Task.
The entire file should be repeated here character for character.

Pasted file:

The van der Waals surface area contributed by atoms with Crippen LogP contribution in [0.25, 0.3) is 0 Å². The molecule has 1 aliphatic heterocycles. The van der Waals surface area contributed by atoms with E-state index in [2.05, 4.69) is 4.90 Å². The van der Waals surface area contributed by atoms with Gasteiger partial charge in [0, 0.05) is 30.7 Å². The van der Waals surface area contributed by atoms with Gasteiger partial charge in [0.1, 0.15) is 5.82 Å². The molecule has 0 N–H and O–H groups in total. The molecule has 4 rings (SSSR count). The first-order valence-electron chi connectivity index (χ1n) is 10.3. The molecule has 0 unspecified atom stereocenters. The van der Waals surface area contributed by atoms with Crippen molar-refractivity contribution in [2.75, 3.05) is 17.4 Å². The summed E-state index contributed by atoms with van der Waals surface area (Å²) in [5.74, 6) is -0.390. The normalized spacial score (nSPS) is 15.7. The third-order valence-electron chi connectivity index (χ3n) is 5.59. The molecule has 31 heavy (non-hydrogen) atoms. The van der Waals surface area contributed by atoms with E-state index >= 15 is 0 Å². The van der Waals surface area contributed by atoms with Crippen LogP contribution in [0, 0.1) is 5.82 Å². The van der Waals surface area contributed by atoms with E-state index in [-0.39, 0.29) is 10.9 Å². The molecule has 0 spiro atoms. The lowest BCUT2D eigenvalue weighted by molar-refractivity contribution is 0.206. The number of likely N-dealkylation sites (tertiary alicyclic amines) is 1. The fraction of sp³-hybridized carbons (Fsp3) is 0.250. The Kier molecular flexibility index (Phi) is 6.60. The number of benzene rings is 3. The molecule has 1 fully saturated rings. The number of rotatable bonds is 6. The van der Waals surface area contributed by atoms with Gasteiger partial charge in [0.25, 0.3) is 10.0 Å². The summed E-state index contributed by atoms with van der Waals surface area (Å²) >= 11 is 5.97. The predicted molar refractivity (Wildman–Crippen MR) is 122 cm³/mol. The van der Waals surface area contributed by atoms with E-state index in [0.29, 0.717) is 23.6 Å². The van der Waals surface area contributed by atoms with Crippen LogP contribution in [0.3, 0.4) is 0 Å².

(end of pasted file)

The van der Waals surface area contributed by atoms with Crippen LogP contribution in [0.25, 0.3) is 0 Å². The molecule has 1 aliphatic heterocycles. The van der Waals surface area contributed by atoms with E-state index in [2.05, 4.69) is 4.90 Å². The van der Waals surface area contributed by atoms with Gasteiger partial charge in [0, 0.05) is 30.7 Å². The van der Waals surface area contributed by atoms with Gasteiger partial charge in [0.1, 0.15) is 5.82 Å². The molecule has 0 N–H and O–H groups in total. The molecule has 4 rings (SSSR count). The first-order valence-electron chi connectivity index (χ1n) is 10.3. The molecule has 0 unspecified atom stereocenters. The van der Waals surface area contributed by atoms with Crippen molar-refractivity contribution in [2.75, 3.05) is 17.4 Å². The summed E-state index contributed by atoms with van der Waals surface area (Å²) in [5.74, 6) is -0.390. The normalized spacial score (nSPS) is 15.7. The third-order valence-electron chi connectivity index (χ3n) is 5.59. The molecule has 31 heavy (non-hydrogen) atoms. The van der Waals surface area contributed by atoms with E-state index >= 15 is 0 Å². The van der Waals surface area contributed by atoms with Crippen LogP contribution in [0, 0.1) is 5.82 Å². The van der Waals surface area contributed by atoms with E-state index in [-0.39, 0.29) is 10.9 Å². The molecule has 0 spiro atoms. The lowest BCUT2D eigenvalue weighted by molar-refractivity contribution is 0.206. The number of likely N-dealkylation sites (tertiary alicyclic amines) is 1. The fraction of sp³-hybridized carbons (Fsp3) is 0.250. The Kier molecular flexibility index (Phi) is 6.60. The number of benzene rings is 3. The molecule has 1 fully saturated rings. The number of rotatable bonds is 6. The van der Waals surface area contributed by atoms with Gasteiger partial charge in [0.25, 0.3) is 10.0 Å². The summed E-state index contributed by atoms with van der Waals surface area (Å²) >= 11 is 5.97. The predicted molar refractivity (Wildman–Crippen MR) is 122 cm³/mol. The van der Waals surface area contributed by atoms with E-state index in [0.29, 0.717) is 23.6 Å². The van der Waals surface area contributed by atoms with Crippen LogP contribution in [0.3, 0.4) is 0 Å².